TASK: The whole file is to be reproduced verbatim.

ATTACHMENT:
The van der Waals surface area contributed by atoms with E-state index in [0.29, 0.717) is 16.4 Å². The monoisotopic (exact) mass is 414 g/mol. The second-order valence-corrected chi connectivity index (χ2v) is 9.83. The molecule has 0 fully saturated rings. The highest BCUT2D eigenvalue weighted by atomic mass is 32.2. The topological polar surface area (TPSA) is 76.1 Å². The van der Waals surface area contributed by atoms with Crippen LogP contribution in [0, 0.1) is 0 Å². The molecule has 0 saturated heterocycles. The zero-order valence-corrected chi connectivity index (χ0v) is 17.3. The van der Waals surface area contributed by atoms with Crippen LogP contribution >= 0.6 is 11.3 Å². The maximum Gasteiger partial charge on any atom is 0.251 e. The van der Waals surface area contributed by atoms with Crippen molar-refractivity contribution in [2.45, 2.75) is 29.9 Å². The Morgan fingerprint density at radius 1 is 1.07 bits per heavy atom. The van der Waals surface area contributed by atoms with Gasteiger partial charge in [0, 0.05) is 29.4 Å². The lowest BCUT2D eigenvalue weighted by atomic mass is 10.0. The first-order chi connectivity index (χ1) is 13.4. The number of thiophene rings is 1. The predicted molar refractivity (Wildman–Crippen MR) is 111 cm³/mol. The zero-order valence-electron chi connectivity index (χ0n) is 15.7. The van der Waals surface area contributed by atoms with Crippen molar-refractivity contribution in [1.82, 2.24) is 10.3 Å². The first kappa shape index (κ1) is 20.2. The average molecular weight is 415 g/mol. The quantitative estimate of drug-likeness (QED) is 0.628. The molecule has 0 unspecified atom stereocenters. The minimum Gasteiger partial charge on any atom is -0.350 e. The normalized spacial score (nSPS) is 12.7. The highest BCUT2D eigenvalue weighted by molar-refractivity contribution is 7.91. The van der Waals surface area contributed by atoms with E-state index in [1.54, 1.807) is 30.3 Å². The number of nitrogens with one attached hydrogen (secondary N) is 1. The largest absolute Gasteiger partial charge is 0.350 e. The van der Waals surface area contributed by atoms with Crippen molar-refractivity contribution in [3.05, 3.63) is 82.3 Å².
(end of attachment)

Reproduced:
The van der Waals surface area contributed by atoms with E-state index in [0.29, 0.717) is 16.4 Å². The monoisotopic (exact) mass is 414 g/mol. The second-order valence-corrected chi connectivity index (χ2v) is 9.83. The molecule has 0 fully saturated rings. The highest BCUT2D eigenvalue weighted by atomic mass is 32.2. The topological polar surface area (TPSA) is 76.1 Å². The van der Waals surface area contributed by atoms with Crippen LogP contribution in [0, 0.1) is 0 Å². The molecule has 0 saturated heterocycles. The zero-order valence-corrected chi connectivity index (χ0v) is 17.3. The van der Waals surface area contributed by atoms with Crippen LogP contribution >= 0.6 is 11.3 Å². The maximum Gasteiger partial charge on any atom is 0.251 e. The van der Waals surface area contributed by atoms with Crippen molar-refractivity contribution in [2.45, 2.75) is 29.9 Å². The Morgan fingerprint density at radius 1 is 1.07 bits per heavy atom. The van der Waals surface area contributed by atoms with Gasteiger partial charge in [0, 0.05) is 29.4 Å². The lowest BCUT2D eigenvalue weighted by atomic mass is 10.0. The first-order chi connectivity index (χ1) is 13.4. The number of thiophene rings is 1. The predicted molar refractivity (Wildman–Crippen MR) is 111 cm³/mol. The zero-order valence-electron chi connectivity index (χ0n) is 15.7. The van der Waals surface area contributed by atoms with Crippen molar-refractivity contribution in [1.82, 2.24) is 10.3 Å². The first kappa shape index (κ1) is 20.2. The average molecular weight is 415 g/mol. The quantitative estimate of drug-likeness (QED) is 0.628. The molecule has 0 unspecified atom stereocenters. The minimum Gasteiger partial charge on any atom is -0.350 e. The normalized spacial score (nSPS) is 12.7. The highest BCUT2D eigenvalue weighted by molar-refractivity contribution is 7.91. The van der Waals surface area contributed by atoms with E-state index in [1.54, 1.807) is 30.3 Å². The number of nitrogens with one attached hydrogen (secondary N) is 1. The largest absolute Gasteiger partial charge is 0.350 e. The van der Waals surface area contributed by atoms with Crippen molar-refractivity contribution in [3.05, 3.63) is 82.3 Å².